- b. 1984 in Tehran, Iran
- Working in Melbourne and Sydney, Australia
- Showing at Asia Society Museum
- On view October 27, 2020, through February 7, 2021
Nasim Nasr, 33 Beads (Unworried) #2 (video still), 2018. HD single-channel video, no sound. Duration: 2 minutes, 35 seconds, loop. Courtesy of the artist. Image courtesy of the artist
Nasim Nasr uses her experience as a diasporic artist to illuminate the complexities associated with a multivalent identity and how cultural differences in the East and West have the potential to produce disjuncture within the global community. The artist utilizes video, photography, performance, sculpture, installation, and sound to illustrate the ways that divergent cultural interpretations of objects and actions impact their meaning by decontextualizing ethnically specific behaviors as a means to reveal hidden truths. The artist received a BA in graphic design from the Tehran University of Art in 2006 and an MA in visual arts, architecture, and design from the University of South Australia, Adelaide, in 2011.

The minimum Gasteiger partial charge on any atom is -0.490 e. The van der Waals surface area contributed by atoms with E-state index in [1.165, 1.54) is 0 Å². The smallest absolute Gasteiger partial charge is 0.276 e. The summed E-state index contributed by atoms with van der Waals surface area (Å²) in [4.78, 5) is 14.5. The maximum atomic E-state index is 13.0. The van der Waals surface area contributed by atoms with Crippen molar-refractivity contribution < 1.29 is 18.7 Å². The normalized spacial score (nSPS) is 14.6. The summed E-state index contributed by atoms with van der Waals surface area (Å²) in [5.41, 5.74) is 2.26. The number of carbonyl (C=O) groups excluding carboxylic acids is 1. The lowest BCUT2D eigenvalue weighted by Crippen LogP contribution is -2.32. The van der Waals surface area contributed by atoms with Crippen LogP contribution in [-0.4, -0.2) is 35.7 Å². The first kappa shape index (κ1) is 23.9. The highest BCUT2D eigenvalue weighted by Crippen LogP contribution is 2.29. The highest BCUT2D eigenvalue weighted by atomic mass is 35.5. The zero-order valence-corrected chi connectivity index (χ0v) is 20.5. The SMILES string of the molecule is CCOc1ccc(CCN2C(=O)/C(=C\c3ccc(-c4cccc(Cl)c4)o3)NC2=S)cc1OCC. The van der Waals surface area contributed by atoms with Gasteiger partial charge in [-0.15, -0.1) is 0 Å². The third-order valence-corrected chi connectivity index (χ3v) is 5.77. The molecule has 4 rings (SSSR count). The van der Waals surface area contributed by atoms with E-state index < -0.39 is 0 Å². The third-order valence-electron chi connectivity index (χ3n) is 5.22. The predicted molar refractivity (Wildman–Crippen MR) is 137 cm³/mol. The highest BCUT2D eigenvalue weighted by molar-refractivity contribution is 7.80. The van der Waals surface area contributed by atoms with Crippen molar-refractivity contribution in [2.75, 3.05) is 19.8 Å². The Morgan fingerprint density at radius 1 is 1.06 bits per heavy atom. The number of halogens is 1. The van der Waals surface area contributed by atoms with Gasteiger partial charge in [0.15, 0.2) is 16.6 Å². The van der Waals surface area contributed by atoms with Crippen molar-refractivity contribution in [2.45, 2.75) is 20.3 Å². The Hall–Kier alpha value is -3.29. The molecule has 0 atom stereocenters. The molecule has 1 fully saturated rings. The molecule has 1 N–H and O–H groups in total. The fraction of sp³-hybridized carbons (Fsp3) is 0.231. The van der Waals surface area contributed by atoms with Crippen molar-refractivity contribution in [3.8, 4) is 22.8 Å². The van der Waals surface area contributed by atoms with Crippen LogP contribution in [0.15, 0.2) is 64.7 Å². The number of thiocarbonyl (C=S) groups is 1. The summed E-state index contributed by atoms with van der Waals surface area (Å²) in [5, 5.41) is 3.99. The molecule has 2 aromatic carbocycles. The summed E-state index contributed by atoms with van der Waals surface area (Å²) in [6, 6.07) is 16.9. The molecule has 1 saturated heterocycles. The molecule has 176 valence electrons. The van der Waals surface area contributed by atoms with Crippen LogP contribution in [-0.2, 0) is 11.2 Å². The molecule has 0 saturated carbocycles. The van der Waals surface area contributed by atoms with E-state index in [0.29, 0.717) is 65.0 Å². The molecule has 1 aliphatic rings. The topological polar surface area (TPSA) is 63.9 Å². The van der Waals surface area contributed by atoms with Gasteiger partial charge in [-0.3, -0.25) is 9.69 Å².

What to Do? is a seven-channel video installation that deconstructs the predominately male practice of carrying tasbih (religious prayer beads, also known as “worry beads”) as a religious and psychological tool to allay anxiety. The monitors, hung at waist height, feature anonymous men’s hands fingering the beads. This imagery conjures the commonalities of prayer among different faiths, from Islam to Buddhism to Catholicism. A related work from 2018, 33 Beads (Unworried) #1, is a single-channel video that also features worry beads. However, in this iteration a group of women grasp and ultimately destroy the talismans, metaphorically defying patriarchal traditions.